On Sunday, President Obama delivered the commencement address at Ohio State University. He once again gave voice to the essential element of his philosophy of government:
Unfortunately, you’ve grown up hearing voices that incessantly warn of government as nothing more than some separate, sinister entity that’s at the root of all our problems; some of these same voices also doing their best to gum up the works. They’ll warn that tyranny is always lurking just around the corner. You should reject these voices. Because what they suggest is that our brave and creative and unique experiment in self-rule is somehow just a sham with which we can’t be trusted.
We have never been a people who place all of our faith in government to solve our problems; we shouldn’t want to. But we don’t think the government is the source of all our problems, either. Because we understand that this democracy is ours. And as citizens, we understand that it’s not about what America can do for us; it’s about what can be done by us, together, through the hard and frustrating but absolutely necessary work of self-government. And, Class of 2013, you have to be involved in that process.
The founders trusted us with this awesome authority. We should trust ourselves with it, too. Because when we don’t, when we turn away and get discouraged and cynical, and abdicate that authority, we grant our silent consent to someone who will gladly claim it. That’s how we end up with lobbyists who set the agenda; and policies detached from what middle-class families face every day; the well-connected who publicly demand that Washington stay out of their business — and then whisper in government’s ear for special treatment that you don’t get.
That’s how a small minority of lawmakers get cover to defeat something the vast majority of their constituents want. That’s how our political system gets consumed by small things when we are a people called to do great things — like rebuild a middle class, and reverse the rise of inequality, and repair the deteriorating climate that threatens everything we plan to leave for our kids and our grandkids.
As Jonathan Tobin notes over at Commentary, Obama deploys the usual goon squad of strawmen here, with a false choice or two thrown in for good measure.
Tobin offers some valuable criticisms, but I want to add a few more.
First there’s Obama’s incredibly narrow vision of what constitutes civil society and self-government. Once again, Obama’s vision of America is one with only two meaningful institutions: The individual and the government. It’s the same formulation he made in his horrendous second inaugural:
No single person can train all the math and science teachers we’ll need to equip our children for the future, or build the roads and networks and research labs that will bring new jobs and businesses to our shores. Now, more than ever, we must do these things together, as one nation, and one people.
As Yuval Levin noted at the time:
The individual acting alone or the entire nation acting through its government, those are the only options we have. The space between the individual and the state is understood to be empty at best, and at worst to be filled with dreadful vestiges of intolerance and backwardness that must be cleared out to enable the pursuit of justice.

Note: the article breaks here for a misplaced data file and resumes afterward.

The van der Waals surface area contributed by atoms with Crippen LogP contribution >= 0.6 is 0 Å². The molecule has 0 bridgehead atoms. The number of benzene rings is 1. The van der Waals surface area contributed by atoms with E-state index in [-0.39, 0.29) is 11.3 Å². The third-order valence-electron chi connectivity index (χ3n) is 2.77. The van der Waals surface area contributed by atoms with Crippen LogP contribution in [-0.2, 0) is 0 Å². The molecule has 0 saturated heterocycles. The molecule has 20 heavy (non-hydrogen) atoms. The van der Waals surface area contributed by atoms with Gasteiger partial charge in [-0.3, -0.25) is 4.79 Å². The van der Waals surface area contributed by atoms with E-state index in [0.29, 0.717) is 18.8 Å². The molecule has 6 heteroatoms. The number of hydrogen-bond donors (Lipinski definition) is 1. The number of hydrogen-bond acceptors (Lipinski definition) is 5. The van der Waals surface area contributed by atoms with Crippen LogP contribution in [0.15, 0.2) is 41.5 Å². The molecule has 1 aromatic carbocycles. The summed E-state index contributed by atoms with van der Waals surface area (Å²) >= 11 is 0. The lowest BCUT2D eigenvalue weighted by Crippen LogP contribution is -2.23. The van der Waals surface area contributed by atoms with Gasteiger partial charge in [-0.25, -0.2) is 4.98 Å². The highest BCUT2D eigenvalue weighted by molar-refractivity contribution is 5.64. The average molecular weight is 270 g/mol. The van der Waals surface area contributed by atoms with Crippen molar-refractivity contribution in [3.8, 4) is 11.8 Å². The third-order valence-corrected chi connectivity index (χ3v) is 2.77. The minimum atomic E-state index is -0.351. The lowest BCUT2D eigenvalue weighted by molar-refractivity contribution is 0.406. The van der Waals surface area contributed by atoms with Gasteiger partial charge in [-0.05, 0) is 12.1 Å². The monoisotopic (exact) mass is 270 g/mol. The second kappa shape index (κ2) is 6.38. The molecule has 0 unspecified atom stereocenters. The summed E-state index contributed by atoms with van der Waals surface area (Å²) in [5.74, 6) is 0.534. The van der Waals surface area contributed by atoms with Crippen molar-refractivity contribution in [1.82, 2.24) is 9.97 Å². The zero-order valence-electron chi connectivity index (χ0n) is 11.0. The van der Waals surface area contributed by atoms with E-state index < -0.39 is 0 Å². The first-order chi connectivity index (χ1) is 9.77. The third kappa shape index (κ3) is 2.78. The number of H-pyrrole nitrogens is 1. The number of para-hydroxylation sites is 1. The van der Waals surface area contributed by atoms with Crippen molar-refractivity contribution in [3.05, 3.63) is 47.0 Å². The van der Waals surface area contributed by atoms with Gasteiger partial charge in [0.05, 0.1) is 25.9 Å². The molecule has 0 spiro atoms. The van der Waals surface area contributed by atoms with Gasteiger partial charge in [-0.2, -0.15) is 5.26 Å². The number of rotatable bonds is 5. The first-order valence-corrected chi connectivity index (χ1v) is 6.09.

Self-government is not captured simply by working through the federal bureaucracy in Washington. It starts, to borrow a line from “America the Beautiful,” with the need to confirm thy soul with self-control. It builds from there, through local communities, businesses, congregations, associations etc.
But Obama constantly collapses all levels of civil society and all appeals to community in order to equate them with support for federal initiatives in Washington. Either you’re with the administrative state or you’re on your own. As he said in his push for gun control “government is us.”
He’s not alone in this. Hillary Clinton defined civil society in It Takes a Village as just a “term social scientists use to describe the way we all work together for common purposes.” At the democratic convention last summer her husband took a similar tack.“The most important question is, ‘What kind of country do you want to live in?’ If you want a you’re-on-your-own, winner-take-all society, you should support the Republican ticket. If you want a country of shared prosperity and shared responsibility – a we’re-all-in-this-together society – you should vote for Barack Obama and Joe Biden.”
I write about this at some length in the new afterword to Tyranny of Clichés. And speaking of that, there’s the second problem with Obama’s commencement address: His contempt for the inbred American fear of tyranny. I like America’s instinctual fear of tyranny. It is single best bulwark against, you know, tyranny. It’s a bipartisan tendency by the way. Conservatives tend to fret most over government exceeding its Constitutional authority to encroach on civil society. The left tends to fret over excesses in the government’s constitutional obligation to protect our citizens from crime and foreign threats. Libertarians have an abundance of both concerns. Not surprisingly, I tend to find the left’s excesses more annoying than the right’s (“Oh no, the state is trying too hard to fight our enemies!”) but both instincts are healthy and shared to one extent or another by all Americans. It is the fundamental dogma of Americanness and I for one would hate to see it erode further.
Edmund Burke noticed this tendency in Americans even before we were, strictly speaking, Americans. From The Tyranny of Clichés: